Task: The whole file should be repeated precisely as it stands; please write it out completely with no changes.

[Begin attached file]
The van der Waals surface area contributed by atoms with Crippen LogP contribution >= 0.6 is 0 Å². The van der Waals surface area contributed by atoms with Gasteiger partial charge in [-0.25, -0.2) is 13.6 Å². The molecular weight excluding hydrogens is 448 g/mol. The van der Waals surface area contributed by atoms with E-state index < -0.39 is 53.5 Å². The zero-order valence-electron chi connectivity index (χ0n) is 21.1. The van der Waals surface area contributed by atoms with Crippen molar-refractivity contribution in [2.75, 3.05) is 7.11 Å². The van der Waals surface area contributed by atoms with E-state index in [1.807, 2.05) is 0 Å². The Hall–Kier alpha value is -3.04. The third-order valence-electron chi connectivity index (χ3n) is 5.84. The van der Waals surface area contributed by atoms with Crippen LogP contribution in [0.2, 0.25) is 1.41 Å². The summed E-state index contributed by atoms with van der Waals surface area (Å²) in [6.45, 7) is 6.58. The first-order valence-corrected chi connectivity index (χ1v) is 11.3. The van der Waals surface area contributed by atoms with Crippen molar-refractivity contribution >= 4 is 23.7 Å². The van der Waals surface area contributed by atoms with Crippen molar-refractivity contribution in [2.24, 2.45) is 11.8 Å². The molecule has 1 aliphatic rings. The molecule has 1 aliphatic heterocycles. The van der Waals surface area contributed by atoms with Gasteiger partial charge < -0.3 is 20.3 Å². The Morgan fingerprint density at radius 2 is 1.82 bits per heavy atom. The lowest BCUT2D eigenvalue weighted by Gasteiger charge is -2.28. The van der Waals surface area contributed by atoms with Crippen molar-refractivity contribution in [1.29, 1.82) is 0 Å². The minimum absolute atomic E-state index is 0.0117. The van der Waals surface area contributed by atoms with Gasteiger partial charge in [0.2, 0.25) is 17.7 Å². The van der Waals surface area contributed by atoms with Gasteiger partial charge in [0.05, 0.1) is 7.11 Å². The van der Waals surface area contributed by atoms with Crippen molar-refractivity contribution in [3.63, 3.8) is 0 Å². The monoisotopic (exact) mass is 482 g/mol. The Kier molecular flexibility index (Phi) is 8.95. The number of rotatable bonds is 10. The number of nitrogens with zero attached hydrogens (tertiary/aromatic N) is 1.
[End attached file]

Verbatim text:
The van der Waals surface area contributed by atoms with Crippen LogP contribution >= 0.6 is 0 Å². The van der Waals surface area contributed by atoms with Gasteiger partial charge in [-0.25, -0.2) is 13.6 Å². The molecular weight excluding hydrogens is 448 g/mol. The van der Waals surface area contributed by atoms with E-state index < -0.39 is 53.5 Å². The zero-order valence-electron chi connectivity index (χ0n) is 21.1. The van der Waals surface area contributed by atoms with Crippen molar-refractivity contribution in [2.75, 3.05) is 7.11 Å². The van der Waals surface area contributed by atoms with E-state index in [1.807, 2.05) is 0 Å². The Hall–Kier alpha value is -3.04. The third-order valence-electron chi connectivity index (χ3n) is 5.84. The van der Waals surface area contributed by atoms with Crippen LogP contribution in [0.2, 0.25) is 1.41 Å². The summed E-state index contributed by atoms with van der Waals surface area (Å²) in [6.45, 7) is 6.58. The first-order valence-corrected chi connectivity index (χ1v) is 11.3. The van der Waals surface area contributed by atoms with Crippen molar-refractivity contribution >= 4 is 23.7 Å². The van der Waals surface area contributed by atoms with Crippen molar-refractivity contribution in [2.24, 2.45) is 11.8 Å². The molecule has 1 aliphatic rings. The molecule has 1 aliphatic heterocycles. The van der Waals surface area contributed by atoms with Gasteiger partial charge < -0.3 is 20.3 Å². The Morgan fingerprint density at radius 2 is 1.82 bits per heavy atom. The lowest BCUT2D eigenvalue weighted by Gasteiger charge is -2.28. The van der Waals surface area contributed by atoms with Crippen molar-refractivity contribution in [1.29, 1.82) is 0 Å². The minimum absolute atomic E-state index is 0.0117. The van der Waals surface area contributed by atoms with Gasteiger partial charge in [0.2, 0.25) is 17.7 Å². The van der Waals surface area contributed by atoms with Gasteiger partial charge in [0.05, 0.1) is 7.11 Å². The van der Waals surface area contributed by atoms with Crippen molar-refractivity contribution in [3.63, 3.8) is 0 Å². The monoisotopic (exact) mass is 482 g/mol. The Kier molecular flexibility index (Phi) is 8.95. The number of rotatable bonds is 10. The number of nitrogens with zero attached hydrogens (tertiary/aromatic N) is 1.